Only One Can Swim Away – Mega Shark Versus Crocosaurus (2010)

For millennia, men of wisdom have posed the question – ‘who would win in a fight between a giant shark and a giant crocodile?’ Mega Shark Versus Crocosaurus dares to answer that very question and when it is all said and done, it is with a mixed bag of emotions when it comes to the conclusion of that battle. Getting to that point was fairly exciting as seeing two extremely enormous animals duke it out always makes for a good time, but the ending left a little to be desired. When thinking back on it, the audience will realize that it could only have concluded as it did, but would still leave them to wonder just which of the two is the superior monster.

Produced by The Asylum – makers of Sharknado and other fine giant creature features, it was obviously made on the cheap as evidenced by the script and the special effects. Surprisingly it failed to hamper the enjoyment to be found within, but whenever bad dialogue is present, it makes the picture seem much longer than it actually is and creates anticipation in the audience, them begging for more shark on crocodile action. Thankfully, there is enough present to satiate those looking for some giant creature battles and while it might not be what one would see when watching Godzilla for instance, it is no less fun and no less entertaining. The graphics might look a little cheesy at times, but when taken as a whole with the rest of the picture, it is not all that awful and a person would be hard pressed to not have a good time when watching this film.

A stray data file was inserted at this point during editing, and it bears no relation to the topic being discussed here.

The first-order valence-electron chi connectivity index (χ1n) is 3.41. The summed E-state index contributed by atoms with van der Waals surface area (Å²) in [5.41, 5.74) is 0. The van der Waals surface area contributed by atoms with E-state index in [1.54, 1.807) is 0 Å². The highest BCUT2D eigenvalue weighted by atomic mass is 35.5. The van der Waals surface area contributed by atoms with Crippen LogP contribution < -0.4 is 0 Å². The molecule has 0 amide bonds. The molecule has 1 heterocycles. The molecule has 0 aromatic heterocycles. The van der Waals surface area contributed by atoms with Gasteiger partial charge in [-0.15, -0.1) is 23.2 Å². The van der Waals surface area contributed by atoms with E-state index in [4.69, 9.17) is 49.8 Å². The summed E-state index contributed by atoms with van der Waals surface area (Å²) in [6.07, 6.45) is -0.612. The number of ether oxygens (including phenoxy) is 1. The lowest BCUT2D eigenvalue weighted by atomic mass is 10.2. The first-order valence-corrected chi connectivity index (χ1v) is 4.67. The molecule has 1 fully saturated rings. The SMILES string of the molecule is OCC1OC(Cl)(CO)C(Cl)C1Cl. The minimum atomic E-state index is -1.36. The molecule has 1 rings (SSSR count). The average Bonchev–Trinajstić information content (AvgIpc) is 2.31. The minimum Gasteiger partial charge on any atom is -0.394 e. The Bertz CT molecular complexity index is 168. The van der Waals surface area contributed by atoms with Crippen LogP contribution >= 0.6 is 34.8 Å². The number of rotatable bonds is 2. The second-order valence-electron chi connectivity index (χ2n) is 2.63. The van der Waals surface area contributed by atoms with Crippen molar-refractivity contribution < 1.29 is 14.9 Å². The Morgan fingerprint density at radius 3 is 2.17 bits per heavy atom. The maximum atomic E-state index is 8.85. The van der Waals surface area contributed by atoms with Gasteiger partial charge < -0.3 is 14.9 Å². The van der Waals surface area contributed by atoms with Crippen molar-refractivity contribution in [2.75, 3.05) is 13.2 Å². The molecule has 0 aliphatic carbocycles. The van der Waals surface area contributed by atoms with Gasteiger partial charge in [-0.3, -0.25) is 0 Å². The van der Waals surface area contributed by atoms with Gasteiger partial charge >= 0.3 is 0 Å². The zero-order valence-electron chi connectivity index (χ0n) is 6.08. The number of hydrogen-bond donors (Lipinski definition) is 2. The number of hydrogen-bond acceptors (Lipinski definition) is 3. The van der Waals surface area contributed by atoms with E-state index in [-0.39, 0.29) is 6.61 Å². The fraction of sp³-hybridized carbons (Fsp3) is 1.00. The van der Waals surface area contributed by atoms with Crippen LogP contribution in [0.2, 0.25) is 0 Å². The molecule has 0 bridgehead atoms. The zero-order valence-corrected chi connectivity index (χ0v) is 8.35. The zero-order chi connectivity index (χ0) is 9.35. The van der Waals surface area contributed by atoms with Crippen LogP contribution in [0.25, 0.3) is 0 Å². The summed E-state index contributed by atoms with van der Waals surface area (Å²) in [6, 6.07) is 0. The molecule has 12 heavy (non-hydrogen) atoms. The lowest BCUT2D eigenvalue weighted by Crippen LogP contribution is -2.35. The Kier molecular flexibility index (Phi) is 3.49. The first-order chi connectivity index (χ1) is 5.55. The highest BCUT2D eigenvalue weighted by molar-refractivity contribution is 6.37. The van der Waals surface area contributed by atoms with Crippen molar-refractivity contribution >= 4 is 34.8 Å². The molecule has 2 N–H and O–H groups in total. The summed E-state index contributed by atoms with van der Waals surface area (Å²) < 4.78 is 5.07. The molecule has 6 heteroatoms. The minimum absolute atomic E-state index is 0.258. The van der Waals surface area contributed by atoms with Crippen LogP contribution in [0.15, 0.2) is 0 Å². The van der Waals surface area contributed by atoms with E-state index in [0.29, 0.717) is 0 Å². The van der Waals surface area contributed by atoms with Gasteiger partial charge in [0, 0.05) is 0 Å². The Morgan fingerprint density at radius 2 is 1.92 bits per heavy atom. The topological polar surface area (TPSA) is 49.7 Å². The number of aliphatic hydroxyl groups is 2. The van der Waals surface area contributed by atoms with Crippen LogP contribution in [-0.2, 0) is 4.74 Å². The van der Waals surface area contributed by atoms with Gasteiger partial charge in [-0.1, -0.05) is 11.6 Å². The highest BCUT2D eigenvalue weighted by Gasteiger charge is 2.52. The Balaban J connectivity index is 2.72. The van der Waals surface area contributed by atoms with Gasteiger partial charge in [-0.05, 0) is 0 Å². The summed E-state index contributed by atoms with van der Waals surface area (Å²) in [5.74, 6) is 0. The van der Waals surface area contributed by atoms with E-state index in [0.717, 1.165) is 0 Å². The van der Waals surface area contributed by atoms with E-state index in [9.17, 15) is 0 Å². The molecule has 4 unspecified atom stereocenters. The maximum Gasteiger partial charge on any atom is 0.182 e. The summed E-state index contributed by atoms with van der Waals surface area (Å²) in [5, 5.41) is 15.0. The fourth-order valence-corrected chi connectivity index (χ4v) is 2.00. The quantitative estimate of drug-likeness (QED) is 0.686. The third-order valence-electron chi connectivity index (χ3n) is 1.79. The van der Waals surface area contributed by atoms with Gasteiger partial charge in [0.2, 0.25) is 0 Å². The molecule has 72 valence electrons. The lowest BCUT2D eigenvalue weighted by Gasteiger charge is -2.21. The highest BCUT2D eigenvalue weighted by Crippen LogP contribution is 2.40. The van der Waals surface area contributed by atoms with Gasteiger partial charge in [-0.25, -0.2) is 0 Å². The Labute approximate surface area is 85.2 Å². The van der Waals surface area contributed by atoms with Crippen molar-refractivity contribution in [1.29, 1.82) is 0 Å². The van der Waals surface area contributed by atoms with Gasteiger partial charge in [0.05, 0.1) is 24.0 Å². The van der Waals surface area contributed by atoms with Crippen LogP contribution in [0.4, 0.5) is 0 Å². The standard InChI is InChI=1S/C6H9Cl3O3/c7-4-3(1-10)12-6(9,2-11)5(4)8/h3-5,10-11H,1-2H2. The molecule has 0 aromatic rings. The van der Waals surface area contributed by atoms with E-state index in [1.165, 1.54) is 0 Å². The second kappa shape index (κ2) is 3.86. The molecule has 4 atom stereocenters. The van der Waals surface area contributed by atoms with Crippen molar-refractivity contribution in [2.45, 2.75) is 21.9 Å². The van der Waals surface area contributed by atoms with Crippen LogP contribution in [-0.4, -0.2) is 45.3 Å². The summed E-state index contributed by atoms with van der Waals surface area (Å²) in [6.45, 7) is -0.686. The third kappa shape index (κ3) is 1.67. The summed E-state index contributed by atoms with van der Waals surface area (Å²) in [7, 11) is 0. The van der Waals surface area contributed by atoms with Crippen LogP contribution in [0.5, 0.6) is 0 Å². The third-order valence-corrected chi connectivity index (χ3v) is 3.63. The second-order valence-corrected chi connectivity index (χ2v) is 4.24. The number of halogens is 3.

Additionally, each move in the series has to feature at least one actor hamming it up in the extreme and here it would be Robert Picardo’s turn. The man was obviously enjoying himself, but ended up being obnoxious and cringe-worthy whenever on-screen. His performance almost ends up taking the viewer out of it, the man overdoing it so much, but ultimately he is balanced out by the rest of the cast – mainly by Jaleel White, a somewhat sniveling scientist who finally gets a little backbone and Sarah Lieving as the good bad girl of it all. Again, the script is not as good as it could have been, but it is tolerable, especially as those scenes with human actors will build towards what everyone wants to see.

Overall, the second entry in the Mega Shark series was fairly decent and would lead to further sequels – each surpassing the former in both ridiculousness and awesomeness.

2.5 out of 5

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